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Volunteers Keep Martin Luther King Jr.'s Dream Alive


On Monday, January 15th, America commemorates the birthday of Martin Luther King Jr., the famous African-American leader of the civil rights movement.

On this day the country remembers King's accomplishments and his impact on the national character. In the 1950s and 1960s, King led peaceful protests across the country that helped end legal segregation and paved the way for major civil rights legislation. He was assassinated in 1968.

The Martin Luther King holiday is often commemorated with public memorial services, demonstrations and acts of community service. But outside the media spotlight there are other groups that keep Martin Luther King's dream alive all year long.

Martin Luther King Jr. gave his most famous speech in 1963 in Washington, DC at what was then the largest political rally in American history. And that speech, as well as all of King’s efforts to promote racial equality and social justice, continues to inspire the nation. Public recognition of King's contribution to justice, equality and peace include a national holiday honoring him and plans to unveil a memorial next year on the National Mall in Washington.

But across town in the nation's capital, at the Florida Avenue Baptist Church, there is another kind of memorial to Martin Luther King that goes on year round.

Volunteer Rachel Everette asks, "How many points does David have?" Rachel Everette has a dream. "I might be a person who works with graphic design 'cause I like doing graphic design," she said.

After school she comes here to get help and support to fulfill her dream. Carolyn Taylor is a volunteer tutor with the "I Have A Dream Foundation." "Most of these kids came from situations where no one would think they'd be successful but they will with the right help, so I'm just there to help."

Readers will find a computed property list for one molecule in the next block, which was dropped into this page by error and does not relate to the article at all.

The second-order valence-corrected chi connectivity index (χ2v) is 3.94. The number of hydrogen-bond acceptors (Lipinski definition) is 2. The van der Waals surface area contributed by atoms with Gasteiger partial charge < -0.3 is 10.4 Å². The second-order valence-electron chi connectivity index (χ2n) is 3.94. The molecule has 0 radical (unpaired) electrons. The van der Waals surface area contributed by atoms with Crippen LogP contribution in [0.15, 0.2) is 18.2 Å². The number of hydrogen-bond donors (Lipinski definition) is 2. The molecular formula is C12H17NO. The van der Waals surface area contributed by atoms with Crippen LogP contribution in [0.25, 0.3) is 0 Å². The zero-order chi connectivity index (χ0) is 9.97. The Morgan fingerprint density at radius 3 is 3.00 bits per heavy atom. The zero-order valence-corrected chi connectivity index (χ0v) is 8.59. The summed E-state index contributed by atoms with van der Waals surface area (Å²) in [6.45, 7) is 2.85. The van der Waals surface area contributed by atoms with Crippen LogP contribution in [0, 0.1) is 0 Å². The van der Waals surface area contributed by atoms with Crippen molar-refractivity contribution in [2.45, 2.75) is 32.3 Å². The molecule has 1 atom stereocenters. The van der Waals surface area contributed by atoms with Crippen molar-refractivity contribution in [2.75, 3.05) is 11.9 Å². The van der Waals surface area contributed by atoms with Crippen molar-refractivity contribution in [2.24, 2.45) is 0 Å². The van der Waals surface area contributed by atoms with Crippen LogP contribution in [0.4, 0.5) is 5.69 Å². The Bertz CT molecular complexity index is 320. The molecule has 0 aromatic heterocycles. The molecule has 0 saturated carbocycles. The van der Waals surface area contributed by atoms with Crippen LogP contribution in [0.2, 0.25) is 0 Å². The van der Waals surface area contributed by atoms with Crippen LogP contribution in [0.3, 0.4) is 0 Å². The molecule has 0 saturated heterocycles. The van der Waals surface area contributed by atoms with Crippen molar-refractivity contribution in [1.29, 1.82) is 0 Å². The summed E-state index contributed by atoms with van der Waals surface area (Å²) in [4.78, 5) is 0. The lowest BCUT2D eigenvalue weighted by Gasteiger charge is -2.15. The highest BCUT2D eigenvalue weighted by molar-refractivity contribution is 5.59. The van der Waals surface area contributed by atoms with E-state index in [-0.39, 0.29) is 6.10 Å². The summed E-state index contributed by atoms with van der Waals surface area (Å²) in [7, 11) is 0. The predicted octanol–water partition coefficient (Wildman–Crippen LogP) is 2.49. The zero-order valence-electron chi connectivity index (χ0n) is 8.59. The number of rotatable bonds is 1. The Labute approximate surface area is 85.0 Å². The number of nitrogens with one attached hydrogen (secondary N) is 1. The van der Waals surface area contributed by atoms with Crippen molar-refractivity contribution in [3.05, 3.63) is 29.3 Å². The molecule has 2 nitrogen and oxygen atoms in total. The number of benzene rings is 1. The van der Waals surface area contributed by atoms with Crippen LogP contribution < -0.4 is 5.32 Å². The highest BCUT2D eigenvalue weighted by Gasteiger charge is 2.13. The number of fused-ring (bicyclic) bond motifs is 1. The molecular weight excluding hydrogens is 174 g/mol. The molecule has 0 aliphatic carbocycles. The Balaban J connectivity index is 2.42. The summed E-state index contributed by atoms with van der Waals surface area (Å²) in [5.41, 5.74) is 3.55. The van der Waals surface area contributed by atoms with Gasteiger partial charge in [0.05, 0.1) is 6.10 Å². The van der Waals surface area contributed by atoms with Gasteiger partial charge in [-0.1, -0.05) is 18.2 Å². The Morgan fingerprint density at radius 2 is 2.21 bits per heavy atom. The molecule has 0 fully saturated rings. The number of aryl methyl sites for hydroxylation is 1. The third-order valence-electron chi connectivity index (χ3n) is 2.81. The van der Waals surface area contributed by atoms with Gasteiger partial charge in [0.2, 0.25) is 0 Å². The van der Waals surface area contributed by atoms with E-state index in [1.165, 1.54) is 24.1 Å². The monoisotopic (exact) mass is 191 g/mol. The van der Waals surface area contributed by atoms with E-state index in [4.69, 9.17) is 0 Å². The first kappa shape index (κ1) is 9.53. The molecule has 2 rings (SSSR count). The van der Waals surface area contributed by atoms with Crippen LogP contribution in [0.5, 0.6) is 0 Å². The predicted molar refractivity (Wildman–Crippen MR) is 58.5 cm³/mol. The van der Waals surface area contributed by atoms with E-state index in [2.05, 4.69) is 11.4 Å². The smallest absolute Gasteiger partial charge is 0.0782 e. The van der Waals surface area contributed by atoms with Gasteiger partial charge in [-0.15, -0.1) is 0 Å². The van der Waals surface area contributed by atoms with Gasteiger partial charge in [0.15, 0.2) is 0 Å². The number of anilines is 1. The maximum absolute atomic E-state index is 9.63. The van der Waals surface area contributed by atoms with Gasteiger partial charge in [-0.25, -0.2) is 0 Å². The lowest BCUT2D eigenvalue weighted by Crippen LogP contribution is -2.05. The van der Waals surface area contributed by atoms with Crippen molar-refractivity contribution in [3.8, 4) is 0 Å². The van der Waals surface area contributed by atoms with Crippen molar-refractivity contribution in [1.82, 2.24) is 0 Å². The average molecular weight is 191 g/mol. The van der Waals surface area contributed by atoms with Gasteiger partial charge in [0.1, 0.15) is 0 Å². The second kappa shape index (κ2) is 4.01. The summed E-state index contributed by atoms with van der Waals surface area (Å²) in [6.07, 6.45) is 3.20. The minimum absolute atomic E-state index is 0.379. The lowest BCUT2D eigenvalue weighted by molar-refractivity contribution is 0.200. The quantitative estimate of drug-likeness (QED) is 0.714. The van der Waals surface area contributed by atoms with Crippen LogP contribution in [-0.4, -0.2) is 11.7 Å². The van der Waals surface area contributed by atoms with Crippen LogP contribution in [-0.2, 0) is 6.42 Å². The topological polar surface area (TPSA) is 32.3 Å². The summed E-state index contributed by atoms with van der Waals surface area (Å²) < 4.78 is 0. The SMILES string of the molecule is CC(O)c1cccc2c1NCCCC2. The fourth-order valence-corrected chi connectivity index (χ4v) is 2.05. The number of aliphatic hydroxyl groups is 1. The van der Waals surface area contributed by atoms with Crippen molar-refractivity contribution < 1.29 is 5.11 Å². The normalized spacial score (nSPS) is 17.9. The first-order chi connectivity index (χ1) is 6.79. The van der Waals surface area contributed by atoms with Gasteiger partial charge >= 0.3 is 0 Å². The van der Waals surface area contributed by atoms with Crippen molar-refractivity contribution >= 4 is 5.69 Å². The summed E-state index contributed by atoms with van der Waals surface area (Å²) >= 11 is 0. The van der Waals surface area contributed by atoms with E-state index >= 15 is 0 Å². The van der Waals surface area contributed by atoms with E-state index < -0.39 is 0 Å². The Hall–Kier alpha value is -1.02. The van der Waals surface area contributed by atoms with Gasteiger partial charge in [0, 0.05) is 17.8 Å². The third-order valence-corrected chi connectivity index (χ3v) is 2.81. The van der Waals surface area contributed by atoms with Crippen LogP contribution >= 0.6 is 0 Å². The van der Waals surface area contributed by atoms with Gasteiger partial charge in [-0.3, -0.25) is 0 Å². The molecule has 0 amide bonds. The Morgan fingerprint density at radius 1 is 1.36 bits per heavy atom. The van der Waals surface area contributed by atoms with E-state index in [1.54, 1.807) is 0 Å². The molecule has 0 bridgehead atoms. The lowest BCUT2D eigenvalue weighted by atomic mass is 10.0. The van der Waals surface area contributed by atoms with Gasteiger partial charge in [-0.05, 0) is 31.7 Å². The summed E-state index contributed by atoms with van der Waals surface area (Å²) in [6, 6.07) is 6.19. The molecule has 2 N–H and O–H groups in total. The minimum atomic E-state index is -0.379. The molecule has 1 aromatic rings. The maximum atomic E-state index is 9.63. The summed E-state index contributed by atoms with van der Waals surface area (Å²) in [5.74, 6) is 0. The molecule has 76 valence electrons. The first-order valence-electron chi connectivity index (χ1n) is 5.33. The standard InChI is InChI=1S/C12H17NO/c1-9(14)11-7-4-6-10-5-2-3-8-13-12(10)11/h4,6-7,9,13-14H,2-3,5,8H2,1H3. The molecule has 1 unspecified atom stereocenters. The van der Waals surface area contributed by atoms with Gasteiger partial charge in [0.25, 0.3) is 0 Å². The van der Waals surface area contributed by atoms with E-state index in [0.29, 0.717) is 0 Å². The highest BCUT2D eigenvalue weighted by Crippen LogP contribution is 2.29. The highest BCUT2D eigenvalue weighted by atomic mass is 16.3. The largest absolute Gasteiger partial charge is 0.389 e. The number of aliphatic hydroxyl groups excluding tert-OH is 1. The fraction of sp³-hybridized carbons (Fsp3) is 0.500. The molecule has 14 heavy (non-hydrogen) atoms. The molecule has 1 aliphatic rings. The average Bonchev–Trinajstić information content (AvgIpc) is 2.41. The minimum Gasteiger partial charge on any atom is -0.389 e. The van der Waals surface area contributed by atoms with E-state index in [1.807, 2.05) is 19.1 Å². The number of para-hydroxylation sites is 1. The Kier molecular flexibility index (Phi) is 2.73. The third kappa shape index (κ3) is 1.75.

The I Have A Dream Foundation is a national organization inspired by Martin Luther King's call for equal opportunity for all.

In a speech King said, "We will be able to transform the dangling discourse of our nation into a beautiful symphony of brotherhood."

The I Have A Dream Foundation helps low income children in 64 cities across the U.S. The projects focus on academic mentoring and a variety of student interests, from sports to photography. In some cities, close to 90 percent of "I Have A Dream" students have gone on to college.

Volunteer tutor Seth Steed says the program in Washington is helping underprivileged students realize King's dream. “Martin Luther King's dream is one where people are judged on the content of their character not the color of their skin, and this gives these kids a better chance to get ahead in life. So definitely this is consistent with Martin Luther King's message."

And the students, such as the Leach sisters -- Porshia and Aquila -- have big dreams. Porshia wants to be a lawyer and Aquilia a successful doctor.

Program coordinator Lonell Johnson says Martin Luther King's years of struggle on behalf of civil rights should also inspire these young people not to give up on their dreams. "Getting them to understand that you just don't quit when you run into that roadblock. Or you just don't give up and say it's not achievable if someone says you just can't do it."

By pursuing their dreams, Johnson says the young people are keeping Martin Luther King Jr.'s dream alive.